Now that my testimony is written and has been viewed by a couple people (who gave it great feedback by the way), I'm struggling with the thoughts that maybe I shouldn't go through with this now. Just because I went from living a life where I was a healthy dose of chaos in a box to getting straighten out and now living a pretty good life doesn't mean that I have the right to share this and think I can help others.

My other hang up is that I know some people really won't like what I say because I did have a pretty significant negative event in my past when I was only 20 (I'm 41 now). But, I don't know if I'm worried about nothing, because the few people that know about this incident don't seem to really be that judgmental about it and don't change their opinion of me because of it even though I see it as the huge thing it is.

This is where I've always got stuck in the past and the reason I'm not further along than I am now. I really don't know if I want to publicly share the details of my past, but I'm afraid that if I'm not transparent then someone will find out anyway, share it and it'll ruin whatever I've built. 

Maybe I'm just overthinking it. 


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Replies to This Discussion

Your audience will always respond better to you if they know you better.  They are asking why should I believe this person.  However, you control what they know and don't know about you.

Are there ways you can share what you have been through without sharing the darkest details?

You can always change names and I recommend it.  I shared about a friend of my that was assaulted and used their real name.  I had a wise friend tell me that was not a good idea.  So, I changed the name and still tell the story.  

Share what you learned and how it will benefit them, but you don't have to sharing everything just what is important for your audience to connect with you and trust you.

"WHO" was involved isn't so much the concern. The only names listed in this are my daughter's mother and my current wife. It's what I did that has me rattled more than anything. I know that the people that need to hear my message WILL hear it and not judge. I'm sure I'm just overthinking this and making it to be way bigger in my head than it will be. 

Thanks for your words of support Bryan.

Chris, I haven't ready your testimony. What you've learned from your experience will inform your writing. You don't have to spell everything out for that to happen. A story told in humility can help people know you better and earn trust. I agree with Bryan, you control how much you share and when. I just started reading "The Courage to Write, How Writers Transcend Fear." It looks like it is going to be good in addressing the fears we have in writing. 

Sounds lke

Not sure what happened with my reply here, but thanks Debbie, sounds like a great book.

Chris...thank you for putting this out there. So good!!!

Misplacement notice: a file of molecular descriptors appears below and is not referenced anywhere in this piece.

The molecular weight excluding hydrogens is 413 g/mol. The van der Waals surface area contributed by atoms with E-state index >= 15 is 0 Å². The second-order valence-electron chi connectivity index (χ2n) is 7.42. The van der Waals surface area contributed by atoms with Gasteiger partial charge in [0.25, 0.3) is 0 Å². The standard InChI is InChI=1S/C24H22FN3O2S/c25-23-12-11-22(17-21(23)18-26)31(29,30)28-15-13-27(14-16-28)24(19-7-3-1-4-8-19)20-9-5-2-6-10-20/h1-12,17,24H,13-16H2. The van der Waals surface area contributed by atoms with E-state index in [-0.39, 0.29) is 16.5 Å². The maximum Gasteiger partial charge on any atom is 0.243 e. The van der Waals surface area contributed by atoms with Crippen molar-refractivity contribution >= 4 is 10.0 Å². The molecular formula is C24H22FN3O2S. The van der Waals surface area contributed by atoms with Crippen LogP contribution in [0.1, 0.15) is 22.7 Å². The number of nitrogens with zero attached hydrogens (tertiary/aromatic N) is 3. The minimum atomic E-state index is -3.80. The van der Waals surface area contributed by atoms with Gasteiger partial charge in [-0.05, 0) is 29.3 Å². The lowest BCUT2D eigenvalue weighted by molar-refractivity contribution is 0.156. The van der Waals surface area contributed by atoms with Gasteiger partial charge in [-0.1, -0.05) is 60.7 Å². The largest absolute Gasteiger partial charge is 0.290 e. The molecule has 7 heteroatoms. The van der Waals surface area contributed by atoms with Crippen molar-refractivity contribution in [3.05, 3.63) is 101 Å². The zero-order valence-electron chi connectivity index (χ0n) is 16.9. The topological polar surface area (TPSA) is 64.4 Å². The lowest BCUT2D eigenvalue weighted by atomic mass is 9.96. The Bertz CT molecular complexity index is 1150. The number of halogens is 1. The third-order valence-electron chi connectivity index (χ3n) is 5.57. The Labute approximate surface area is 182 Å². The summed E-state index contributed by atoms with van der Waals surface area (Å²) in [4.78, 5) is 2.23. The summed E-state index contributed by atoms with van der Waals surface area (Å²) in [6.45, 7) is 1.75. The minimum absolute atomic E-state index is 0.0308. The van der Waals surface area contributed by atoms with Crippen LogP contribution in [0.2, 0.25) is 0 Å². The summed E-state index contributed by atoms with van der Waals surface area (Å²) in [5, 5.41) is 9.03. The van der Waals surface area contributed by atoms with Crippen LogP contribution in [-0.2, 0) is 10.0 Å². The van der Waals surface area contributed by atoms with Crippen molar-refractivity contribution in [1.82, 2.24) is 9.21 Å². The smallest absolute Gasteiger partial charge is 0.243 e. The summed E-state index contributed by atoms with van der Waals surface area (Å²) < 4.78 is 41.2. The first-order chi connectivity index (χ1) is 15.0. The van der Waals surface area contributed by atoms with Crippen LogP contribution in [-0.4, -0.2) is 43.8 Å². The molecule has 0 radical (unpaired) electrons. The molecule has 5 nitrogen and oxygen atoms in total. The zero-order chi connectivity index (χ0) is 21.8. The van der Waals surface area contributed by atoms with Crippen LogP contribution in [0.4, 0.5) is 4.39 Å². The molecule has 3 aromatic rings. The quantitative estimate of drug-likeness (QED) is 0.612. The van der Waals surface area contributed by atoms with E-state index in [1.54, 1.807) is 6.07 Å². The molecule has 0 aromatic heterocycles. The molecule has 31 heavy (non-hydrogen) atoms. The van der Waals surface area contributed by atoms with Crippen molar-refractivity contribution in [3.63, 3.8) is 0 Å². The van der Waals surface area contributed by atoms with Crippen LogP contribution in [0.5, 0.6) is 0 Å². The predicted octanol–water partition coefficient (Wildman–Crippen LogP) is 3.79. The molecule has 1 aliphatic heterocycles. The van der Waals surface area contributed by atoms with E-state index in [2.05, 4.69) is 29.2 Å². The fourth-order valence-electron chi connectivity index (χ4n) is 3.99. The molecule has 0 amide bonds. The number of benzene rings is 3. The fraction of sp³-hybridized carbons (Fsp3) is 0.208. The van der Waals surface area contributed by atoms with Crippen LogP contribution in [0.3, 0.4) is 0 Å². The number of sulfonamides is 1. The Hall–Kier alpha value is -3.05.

We all struggle with this. Bryan and Debbie are giving you great advice.

Here's one thought. I share a powerful story in a book I wrote, as well as in presentations I give. I share about a mistake that I made that almost got me suspended from school (it should have gotten me suspended). I give a lot of build up regarding all the mistakes I was making up until that point, but when it comes to the specific event, I say/write this:

"I made a major mistake. The details aren't necessary, just know it was major and I knew, at that moment, all the people who believed in me were disappointed in me" and I go on to list all these people.

Basically, I let people know I was really making bad mistakes...was sinning...but I leave the "big stuff" up to their imagination. I do this for two reasons. First, because I want to keep my mistake confidential as to not hurt other people. And two, because I want people to put themselves in the story. They've made mistakes, so they can put their own mistake into my story. 

Does this help?

Dude!! That's perfect! I never really thought about leaving it like that. I just assumed that in order to do this I'd have to spill everything out on the page. So, Yes, this absolutely helps!! Thank you.

Excellent advice...I will be "adopting" this strategy...!!!


If your story helps just one person, that is enough. 

Great advice here. Whatever you decide, just use the courage your found to write this post, to move forward with your testimony. Each time you step out of your comfort zone it will get easier. 

Not sure what happened in your past, but it reminded me of this podcast I listened to recently. http://startupcamp.com/podcast/go-hurt-ineffective-healed-unstoppab... Maybe it will be helpful. 

Keep at it! You're making progress. 

Thanks Holly, I'll check it out

Looks like you have gotten some great advice Chris!!!! 

Do you feel like the obstacles are as big as they were when you posted it? If so, what is in the way today? 

Sharing our most embarrassing, weakest moments are what makes us related. I will say however that I never share a story with an audience unless I have processed through it so maybe processing through it with close folks if you haven't done so already would be helpful. Brene Brown has a great book, Daring Greatly that you might enjoy. 

After getting a little more feedback, especially from someone I thought would really dislike me after reading my testimony who proved me wrong and doesn't, I'm getting more comfortable with it. 



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